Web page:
Informace o publikaci

Bat aggregational response to pest caterpillar emergence



Rok publikování 2021
Druh Článek v odborném periodiku
Časopis / Zdroj Scientific Reports
Fakulta / Pracoviště MU

Přírodovědecká fakulta

Klíčová slova Ecology; Ecosystem services; Forest ecology; Zoology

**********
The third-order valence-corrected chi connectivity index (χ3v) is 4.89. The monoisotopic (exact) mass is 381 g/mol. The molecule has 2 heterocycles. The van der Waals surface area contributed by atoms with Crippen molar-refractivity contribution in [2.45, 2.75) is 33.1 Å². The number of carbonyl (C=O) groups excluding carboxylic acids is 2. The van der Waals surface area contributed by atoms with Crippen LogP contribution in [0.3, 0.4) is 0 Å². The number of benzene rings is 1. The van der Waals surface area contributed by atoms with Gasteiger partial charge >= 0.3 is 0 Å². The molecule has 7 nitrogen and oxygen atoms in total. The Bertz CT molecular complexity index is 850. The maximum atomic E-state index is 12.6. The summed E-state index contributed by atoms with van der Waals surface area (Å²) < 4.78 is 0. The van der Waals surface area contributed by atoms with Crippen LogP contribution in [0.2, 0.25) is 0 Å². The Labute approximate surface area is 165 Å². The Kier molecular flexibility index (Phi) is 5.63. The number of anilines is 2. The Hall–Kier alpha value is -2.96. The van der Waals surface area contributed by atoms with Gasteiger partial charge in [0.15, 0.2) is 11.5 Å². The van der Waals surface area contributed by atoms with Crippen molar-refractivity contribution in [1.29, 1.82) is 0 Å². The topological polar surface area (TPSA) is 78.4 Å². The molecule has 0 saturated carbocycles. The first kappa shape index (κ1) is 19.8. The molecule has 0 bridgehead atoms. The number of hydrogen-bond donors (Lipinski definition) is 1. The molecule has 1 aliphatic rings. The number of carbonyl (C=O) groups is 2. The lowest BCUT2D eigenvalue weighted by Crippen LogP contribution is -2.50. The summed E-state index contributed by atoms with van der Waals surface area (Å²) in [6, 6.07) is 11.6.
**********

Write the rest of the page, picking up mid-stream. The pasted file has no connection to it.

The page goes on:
Popis Moths (Lepidoptera) are major agricultural and forest pests in many parts of the world, including Europe, with many causing great economic damage to crops, horticultural plants, stored items, and wool products. Here, we focus on two ecologically similar inchworms, Operophtera brumata and Erannis defoliaria, known for their high foliage consumption during the spring emergence of caterpillars. We hypothesise that bats could play a role in reducing pests such as caterpillars by switching to this abundant emerging prey. At two infested and one control forest sites, caterpillars were sampled during spring to determine levels of infestation. At the same time, bat flight activity was monitored during the peak in caterpillar abundance. During the spring caterpillar outbreak, we collected faecal samples of forest-dwelling bats capable of using gleaning. The majority of samples were positive for our focus species, being 51.85% for O. brumata and 29.63% for E. defoliaria faecal samples. The foraging activity of two gleaning bats, Myotis nattereri and Myotis bechsteinii, increased at both infested sites, but not at the control site, during caterpillar emergence, as did foraging of Plecotus auritus/austriacus, which used both gleaning and aerial hawking. We conclude that both specialists and occasional gleaners, which prefer different prey but are able to switch their foraging strategies, aggregate at sites during pest emergence and, as such, our results confirm the high potential of bats to reduce numbers of pest species such as caterpillars.
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